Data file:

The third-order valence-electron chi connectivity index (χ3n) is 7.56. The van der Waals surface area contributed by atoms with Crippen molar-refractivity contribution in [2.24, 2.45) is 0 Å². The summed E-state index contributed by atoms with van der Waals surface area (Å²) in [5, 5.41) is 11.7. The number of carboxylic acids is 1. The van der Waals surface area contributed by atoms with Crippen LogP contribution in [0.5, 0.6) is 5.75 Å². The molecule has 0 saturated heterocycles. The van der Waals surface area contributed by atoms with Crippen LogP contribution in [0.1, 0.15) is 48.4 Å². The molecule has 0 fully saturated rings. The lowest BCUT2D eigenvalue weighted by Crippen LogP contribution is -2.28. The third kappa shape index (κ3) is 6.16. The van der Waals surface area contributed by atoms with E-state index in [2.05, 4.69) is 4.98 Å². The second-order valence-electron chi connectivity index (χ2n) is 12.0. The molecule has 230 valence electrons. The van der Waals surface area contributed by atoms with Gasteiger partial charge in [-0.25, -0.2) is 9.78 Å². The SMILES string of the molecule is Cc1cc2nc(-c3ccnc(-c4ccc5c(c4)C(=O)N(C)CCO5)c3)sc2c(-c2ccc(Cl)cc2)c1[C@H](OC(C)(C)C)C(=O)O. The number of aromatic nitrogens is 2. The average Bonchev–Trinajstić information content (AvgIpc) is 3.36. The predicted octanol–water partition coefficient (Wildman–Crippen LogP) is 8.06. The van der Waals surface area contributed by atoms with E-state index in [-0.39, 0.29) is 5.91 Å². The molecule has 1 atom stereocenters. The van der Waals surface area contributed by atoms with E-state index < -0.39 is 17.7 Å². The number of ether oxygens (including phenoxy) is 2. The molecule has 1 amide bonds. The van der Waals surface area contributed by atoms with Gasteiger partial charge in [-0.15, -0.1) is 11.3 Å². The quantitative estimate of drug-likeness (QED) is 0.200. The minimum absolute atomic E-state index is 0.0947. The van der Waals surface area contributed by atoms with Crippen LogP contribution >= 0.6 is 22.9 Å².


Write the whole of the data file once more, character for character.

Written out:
The third-order valence-electron chi connectivity index (χ3n) is 7.56. The van der Waals surface area contributed by atoms with Crippen molar-refractivity contribution in [2.24, 2.45) is 0 Å². The summed E-state index contributed by atoms with van der Waals surface area (Å²) in [5, 5.41) is 11.7. The number of carboxylic acids is 1. The van der Waals surface area contributed by atoms with Crippen LogP contribution in [0.5, 0.6) is 5.75 Å². The molecule has 0 saturated heterocycles. The van der Waals surface area contributed by atoms with Crippen LogP contribution in [0.1, 0.15) is 48.4 Å². The molecule has 0 fully saturated rings. The lowest BCUT2D eigenvalue weighted by Crippen LogP contribution is -2.28. The third kappa shape index (κ3) is 6.16. The van der Waals surface area contributed by atoms with E-state index in [2.05, 4.69) is 4.98 Å². The second-order valence-electron chi connectivity index (χ2n) is 12.0. The molecule has 230 valence electrons. The van der Waals surface area contributed by atoms with Gasteiger partial charge in [-0.25, -0.2) is 9.78 Å². The SMILES string of the molecule is Cc1cc2nc(-c3ccnc(-c4ccc5c(c4)C(=O)N(C)CCO5)c3)sc2c(-c2ccc(Cl)cc2)c1[C@H](OC(C)(C)C)C(=O)O. The number of aromatic nitrogens is 2. The average Bonchev–Trinajstić information content (AvgIpc) is 3.36. The predicted octanol–water partition coefficient (Wildman–Crippen LogP) is 8.06. The van der Waals surface area contributed by atoms with E-state index in [-0.39, 0.29) is 5.91 Å². The molecule has 1 atom stereocenters. The van der Waals surface area contributed by atoms with E-state index < -0.39 is 17.7 Å². The number of ether oxygens (including phenoxy) is 2. The molecule has 1 amide bonds. The van der Waals surface area contributed by atoms with Gasteiger partial charge in [-0.15, -0.1) is 11.3 Å². The quantitative estimate of drug-likeness (QED) is 0.200. The minimum absolute atomic E-state index is 0.0947. The van der Waals surface area contributed by atoms with Crippen LogP contribution >= 0.6 is 22.9 Å².